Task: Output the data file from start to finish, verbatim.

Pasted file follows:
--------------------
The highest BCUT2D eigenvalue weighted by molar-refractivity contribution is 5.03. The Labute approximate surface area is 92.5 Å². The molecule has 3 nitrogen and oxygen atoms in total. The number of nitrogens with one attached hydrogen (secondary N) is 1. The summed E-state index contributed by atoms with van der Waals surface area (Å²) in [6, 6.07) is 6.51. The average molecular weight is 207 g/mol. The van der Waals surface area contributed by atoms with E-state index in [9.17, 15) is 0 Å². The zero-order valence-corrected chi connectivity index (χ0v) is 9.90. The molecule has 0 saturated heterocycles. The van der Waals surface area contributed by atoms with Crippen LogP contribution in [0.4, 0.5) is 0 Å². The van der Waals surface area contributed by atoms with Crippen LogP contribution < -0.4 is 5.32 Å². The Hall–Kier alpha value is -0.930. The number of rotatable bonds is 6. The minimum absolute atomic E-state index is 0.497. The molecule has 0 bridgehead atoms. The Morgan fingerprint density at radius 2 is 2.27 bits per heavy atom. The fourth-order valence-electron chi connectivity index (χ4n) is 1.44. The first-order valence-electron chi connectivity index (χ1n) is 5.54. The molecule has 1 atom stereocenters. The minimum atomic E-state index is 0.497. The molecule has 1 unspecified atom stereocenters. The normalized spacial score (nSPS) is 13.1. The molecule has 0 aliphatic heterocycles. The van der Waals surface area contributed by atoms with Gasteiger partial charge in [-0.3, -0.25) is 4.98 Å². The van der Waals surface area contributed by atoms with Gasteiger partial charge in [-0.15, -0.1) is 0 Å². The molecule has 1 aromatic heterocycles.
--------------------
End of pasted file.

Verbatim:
The highest BCUT2D eigenvalue weighted by molar-refractivity contribution is 5.03. The Labute approximate surface area is 92.5 Å². The molecule has 3 nitrogen and oxygen atoms in total. The number of nitrogens with one attached hydrogen (secondary N) is 1. The summed E-state index contributed by atoms with van der Waals surface area (Å²) in [6, 6.07) is 6.51. The average molecular weight is 207 g/mol. The van der Waals surface area contributed by atoms with E-state index in [9.17, 15) is 0 Å². The zero-order valence-corrected chi connectivity index (χ0v) is 9.90. The molecule has 0 saturated heterocycles. The van der Waals surface area contributed by atoms with Crippen LogP contribution in [0.4, 0.5) is 0 Å². The van der Waals surface area contributed by atoms with Crippen LogP contribution < -0.4 is 5.32 Å². The Hall–Kier alpha value is -0.930. The number of rotatable bonds is 6. The minimum absolute atomic E-state index is 0.497. The molecule has 0 bridgehead atoms. The Morgan fingerprint density at radius 2 is 2.27 bits per heavy atom. The fourth-order valence-electron chi connectivity index (χ4n) is 1.44. The first-order valence-electron chi connectivity index (χ1n) is 5.54. The molecule has 1 atom stereocenters. The minimum atomic E-state index is 0.497. The molecule has 1 unspecified atom stereocenters. The normalized spacial score (nSPS) is 13.1. The molecule has 0 aliphatic heterocycles. The van der Waals surface area contributed by atoms with Gasteiger partial charge in [-0.3, -0.25) is 4.98 Å². The van der Waals surface area contributed by atoms with Gasteiger partial charge in [-0.15, -0.1) is 0 Å². The molecule has 1 aromatic heterocycles.